For many of us, when we think of “writing” we are thinking about writing compositions, because that was our experience for most of our own academic career. But for the “Three R’s,” writing has to do with Penmanship, the formation of letters so that others can read what we’ve written.
The first part of that is simply “stylus control.” Of course, by “stylus,” I’m meaning pen, pencil, marker, crayon, chalk, etc. Until one learns to hold it correctly, it is difficult to make legible marks. The correct hold is to place the pencil on the first portion of the middle finger and control it with the thumb & index finger, without gripping tightly.
Some artistic children will insist on a different hold. I suggest requiring the correct hold for penmanship, but allowing the alternative hold for artistic pursuits.
I recommend the program ReadyWriter for stylus control. It helps your beginning writer make straight lines, wavy lines, zigzag lines, etc., with a fun story for each practice page.
Prior to 1935, according to Samuel Blumenfeld, children were not taught to print their letters. First graders were taught cursive. This has several advantages. There are no reversals of smaller letters like b, p, d, q … and spacing is automatic as each word is joined together, then a space before the next word. I like this plan.
There are two penmanship programs that I like and recommend. One is called “Spencerian Penmanship,” and I recommend using the copybook from Mott Media. Don’t bother with the instructor’s manual unless you are a calligraphy buff. It won’t help you teach your children this technique. In the copybook, I would have my children make the marks on only one line per day. I had tiny stickers, and on a mark that was perfectly made, I would place a sticker below it. That would eliminate that space for next day’s work and would encourage them to do better each day.
The other penmanship program that I like comes from Queen Homeschool Supply. Their penmanship also stresses writing it perfectly each time. No busywork. They include art work from the old masters in their penmanship copy books. It is my favorite program.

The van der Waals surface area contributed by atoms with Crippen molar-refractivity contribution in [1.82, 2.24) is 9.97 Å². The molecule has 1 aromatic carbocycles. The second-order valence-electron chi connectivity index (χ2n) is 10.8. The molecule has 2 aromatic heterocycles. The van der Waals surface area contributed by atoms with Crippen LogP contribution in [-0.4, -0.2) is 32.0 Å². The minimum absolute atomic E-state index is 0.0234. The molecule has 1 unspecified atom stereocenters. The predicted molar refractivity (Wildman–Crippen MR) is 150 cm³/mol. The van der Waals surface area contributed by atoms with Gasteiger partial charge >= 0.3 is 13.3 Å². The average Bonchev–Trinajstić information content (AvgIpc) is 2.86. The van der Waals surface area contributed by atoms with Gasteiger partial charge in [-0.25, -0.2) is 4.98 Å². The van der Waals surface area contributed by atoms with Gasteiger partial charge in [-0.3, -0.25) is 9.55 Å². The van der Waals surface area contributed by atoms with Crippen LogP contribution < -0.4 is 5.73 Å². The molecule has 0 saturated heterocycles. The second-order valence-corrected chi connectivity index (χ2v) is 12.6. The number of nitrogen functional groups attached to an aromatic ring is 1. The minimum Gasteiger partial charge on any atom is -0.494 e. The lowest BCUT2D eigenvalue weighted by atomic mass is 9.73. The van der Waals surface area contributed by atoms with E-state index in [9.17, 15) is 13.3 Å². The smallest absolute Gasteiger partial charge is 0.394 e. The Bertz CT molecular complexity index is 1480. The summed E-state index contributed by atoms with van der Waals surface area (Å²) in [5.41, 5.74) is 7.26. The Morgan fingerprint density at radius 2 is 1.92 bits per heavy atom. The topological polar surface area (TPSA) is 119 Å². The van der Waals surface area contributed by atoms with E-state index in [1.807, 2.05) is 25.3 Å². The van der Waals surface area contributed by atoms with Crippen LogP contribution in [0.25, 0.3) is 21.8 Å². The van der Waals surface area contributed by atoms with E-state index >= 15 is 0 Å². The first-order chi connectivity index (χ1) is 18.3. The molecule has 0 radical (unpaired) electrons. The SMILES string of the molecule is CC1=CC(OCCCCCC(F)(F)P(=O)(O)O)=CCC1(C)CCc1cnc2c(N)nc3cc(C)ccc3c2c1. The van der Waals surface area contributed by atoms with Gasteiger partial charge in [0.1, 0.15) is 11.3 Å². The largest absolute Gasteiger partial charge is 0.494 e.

Neither of these programs are expensive, but you can go with even less expense by purchasing a cursive pad from a dollar store, and use their examples from the cover. When I used this, I would often show my children the different ways to form certain letters, particularly capital letters. There is no one right way, there are just common elements. I had two requirements; make the slant all the same way and make it legible. I also had the slant go straight up or forward. Backward slants are difficult to read.
A note about printing or manuscript writing. I actually taught my children to write with all capital letters. I know this isn’t the accepted use in schools, but we aren’t in an institutional school, are we? In the rare instance when a person has to use manuscript in real life, it is usually on a form, and all caps are acceptable there. All caps are easier for children to write. They are mostly just straight lines and they are all the same height. As a bonus, I found when I was in college that I could take notes more quickly and more legibly if I used all caps.
In short, in this day of computers, penmanship or handwriting is a still a useful skill in daily life.